Published: 01st July 2018
Bengaluru-based student team called 'Pixxel' aims to make it to an international AI contest
Organised by IBM, the team is working on solutions to various problems that could be solved using satellite tech and AI
A Bengaluru-based student team comprising members from BITS Pilani, BITS Goa, RV College of Engineering, Bengaluru and NIT Surathkal, who call themselves, Pixxel are preparing to enter an international competition called the IBM Watson AI XPRIZE.
The $ (US) 5 million competition aims to "develop and demonstrate how humans can collaborate with powerful AI technologies to tackle the world’s grand challenges."
A number of these students are former members of Team Hyperloop India (that took part in the much-hyped international competition started by Elon Musk's company, SpaceX).
More than the competition, the team is working towards finding solutions to some primary problems related to agriculture, natural disasters to name a few through AI, machine learning as well as satellite technology.
Over the next few months, this group of students aim to build a constellation of nanosatellites that will be delivered into the earth's lower orbit.
Their plan to enter the XPRIZE competition is closely aligned with this work, Awais Ahmed, team lead, Pixxel, told City Express.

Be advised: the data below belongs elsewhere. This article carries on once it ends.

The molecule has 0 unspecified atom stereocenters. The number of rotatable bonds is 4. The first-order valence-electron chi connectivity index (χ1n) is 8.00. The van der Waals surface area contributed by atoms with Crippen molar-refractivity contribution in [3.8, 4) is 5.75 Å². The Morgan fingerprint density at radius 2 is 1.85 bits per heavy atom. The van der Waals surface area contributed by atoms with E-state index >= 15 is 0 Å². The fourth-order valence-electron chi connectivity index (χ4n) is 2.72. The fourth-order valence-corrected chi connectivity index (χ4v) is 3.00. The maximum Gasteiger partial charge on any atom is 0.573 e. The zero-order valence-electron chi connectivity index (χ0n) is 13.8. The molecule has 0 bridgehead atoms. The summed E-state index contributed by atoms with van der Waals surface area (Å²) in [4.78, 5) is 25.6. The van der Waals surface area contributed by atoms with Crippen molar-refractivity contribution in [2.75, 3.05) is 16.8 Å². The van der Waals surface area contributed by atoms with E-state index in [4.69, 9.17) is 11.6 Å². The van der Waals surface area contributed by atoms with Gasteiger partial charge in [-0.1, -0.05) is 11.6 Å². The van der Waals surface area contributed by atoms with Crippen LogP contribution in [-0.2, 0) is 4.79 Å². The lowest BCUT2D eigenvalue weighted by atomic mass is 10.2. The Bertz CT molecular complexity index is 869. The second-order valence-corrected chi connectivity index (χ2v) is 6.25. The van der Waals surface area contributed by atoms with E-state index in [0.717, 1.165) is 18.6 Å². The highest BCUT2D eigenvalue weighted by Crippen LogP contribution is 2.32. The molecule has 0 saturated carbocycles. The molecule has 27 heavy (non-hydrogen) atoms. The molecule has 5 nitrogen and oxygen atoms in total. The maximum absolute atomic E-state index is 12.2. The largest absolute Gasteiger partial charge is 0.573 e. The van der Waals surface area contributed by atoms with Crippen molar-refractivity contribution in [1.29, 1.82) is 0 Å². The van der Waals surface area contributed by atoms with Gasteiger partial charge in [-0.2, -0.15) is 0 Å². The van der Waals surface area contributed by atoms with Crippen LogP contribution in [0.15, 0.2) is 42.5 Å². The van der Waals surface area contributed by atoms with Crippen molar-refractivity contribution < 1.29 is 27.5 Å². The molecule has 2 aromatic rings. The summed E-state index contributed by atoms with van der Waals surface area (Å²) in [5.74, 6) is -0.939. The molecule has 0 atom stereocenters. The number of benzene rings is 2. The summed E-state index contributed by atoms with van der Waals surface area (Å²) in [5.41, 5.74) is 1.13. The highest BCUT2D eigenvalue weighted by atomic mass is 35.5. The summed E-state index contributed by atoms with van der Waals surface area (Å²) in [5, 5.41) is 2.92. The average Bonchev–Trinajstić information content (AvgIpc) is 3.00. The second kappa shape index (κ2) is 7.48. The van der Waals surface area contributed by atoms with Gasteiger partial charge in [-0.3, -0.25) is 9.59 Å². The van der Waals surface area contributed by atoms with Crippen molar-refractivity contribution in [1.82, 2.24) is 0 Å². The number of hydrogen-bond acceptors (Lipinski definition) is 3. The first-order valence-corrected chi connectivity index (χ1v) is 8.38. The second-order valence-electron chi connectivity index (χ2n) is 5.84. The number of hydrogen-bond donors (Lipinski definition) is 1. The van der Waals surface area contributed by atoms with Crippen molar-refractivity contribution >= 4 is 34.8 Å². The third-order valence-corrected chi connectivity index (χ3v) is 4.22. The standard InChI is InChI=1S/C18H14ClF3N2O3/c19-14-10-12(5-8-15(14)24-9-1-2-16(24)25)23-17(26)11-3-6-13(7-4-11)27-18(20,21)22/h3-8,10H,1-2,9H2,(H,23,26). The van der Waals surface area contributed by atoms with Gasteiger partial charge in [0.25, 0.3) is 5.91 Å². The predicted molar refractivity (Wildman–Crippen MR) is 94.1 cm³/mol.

The team comprises of over 30 students working in the spheres of data analytics, image processing, astronautical engineering and business development.
Only another team from India, Atom360 from Hyderabad is in the running for the XPRIZE competition.
"We have to submit a proposal by 2020. There is a wildcard entry round in December that we are hoping to enter. We are working on the proposal as of now. What we intend to do is show the impact we have created with our technology, " says Alias.
The Pixxel team is divided into two functions - one that is building satellites and another that is building the AI model.
"We are moulding our technology into final products and services. We will partner with cooperatives and farmers. One use of our tech is, for example, to send simple and comprehensive data models to farmers in local messages so that they can make an informed choice while farming. Using satellite imagery (from openly available sources online for the time being) we have been able to predict agricultural yield three months in advance at an accuracy level of 90 per cent. Our aim is to cut the data gap," says Awais.
Highlighting the larger aim of their work, a statement from Pixxel reads, "At the very least, the wealth of data that this constellation will generate can affect economies, militaries, the planet's health, the state of its infrastructure and disaster management."
For the past few months, the students have been working with Workbench Projects, a city-based makerspace fabrication lab and co-working space. Pavan Kumar, co-founder, Workbench
Projects, says, “The goal is to finish building one nanosatellite as a proof-of-concept by the end of July 2018.”
Awais highlights the ultimate goal of Pixxel. "We want to provide real-time, universally accessible, affordable, freshly updated information about any location on the planet. We want to monitor the ever-changing features of earth’s surface and the emerging situations that influence the environment, the economy, our nation’s security, and make smarter day-to-day operational decisions."
The team has also been in talks with ISRO and Shell. The Peenya Industrial Association is also on board, and the team has got free access to all their tools and designing support from industry experts.